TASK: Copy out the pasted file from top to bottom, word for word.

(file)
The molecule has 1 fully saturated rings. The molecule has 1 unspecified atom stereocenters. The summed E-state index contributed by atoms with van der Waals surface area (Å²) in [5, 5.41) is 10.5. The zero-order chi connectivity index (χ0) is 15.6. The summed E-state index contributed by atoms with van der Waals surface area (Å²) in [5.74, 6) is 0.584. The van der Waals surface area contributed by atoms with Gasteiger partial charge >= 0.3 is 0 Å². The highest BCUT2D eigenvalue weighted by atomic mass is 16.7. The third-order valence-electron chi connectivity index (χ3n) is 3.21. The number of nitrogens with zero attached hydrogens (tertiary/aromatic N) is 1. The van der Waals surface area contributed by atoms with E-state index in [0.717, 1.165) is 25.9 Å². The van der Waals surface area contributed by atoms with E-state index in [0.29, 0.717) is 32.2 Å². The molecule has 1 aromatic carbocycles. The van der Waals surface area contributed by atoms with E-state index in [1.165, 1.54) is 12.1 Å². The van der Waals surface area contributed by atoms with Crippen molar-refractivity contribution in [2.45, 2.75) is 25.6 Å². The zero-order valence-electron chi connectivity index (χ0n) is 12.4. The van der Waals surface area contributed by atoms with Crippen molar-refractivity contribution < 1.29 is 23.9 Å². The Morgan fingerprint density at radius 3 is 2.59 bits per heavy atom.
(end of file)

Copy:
The molecule has 1 fully saturated rings. The molecule has 1 unspecified atom stereocenters. The summed E-state index contributed by atoms with van der Waals surface area (Å²) in [5, 5.41) is 10.5. The zero-order chi connectivity index (χ0) is 15.6. The summed E-state index contributed by atoms with van der Waals surface area (Å²) in [5.74, 6) is 0.584. The van der Waals surface area contributed by atoms with Gasteiger partial charge >= 0.3 is 0 Å². The highest BCUT2D eigenvalue weighted by atomic mass is 16.7. The third-order valence-electron chi connectivity index (χ3n) is 3.21. The number of nitrogens with zero attached hydrogens (tertiary/aromatic N) is 1. The van der Waals surface area contributed by atoms with E-state index in [0.717, 1.165) is 25.9 Å². The van der Waals surface area contributed by atoms with E-state index in [0.29, 0.717) is 32.2 Å². The molecule has 1 aromatic carbocycles. The van der Waals surface area contributed by atoms with E-state index in [1.165, 1.54) is 12.1 Å². The van der Waals surface area contributed by atoms with Crippen molar-refractivity contribution in [2.45, 2.75) is 25.6 Å². The zero-order valence-electron chi connectivity index (χ0n) is 12.4. The van der Waals surface area contributed by atoms with Crippen molar-refractivity contribution < 1.29 is 23.9 Å². The Morgan fingerprint density at radius 3 is 2.59 bits per heavy atom.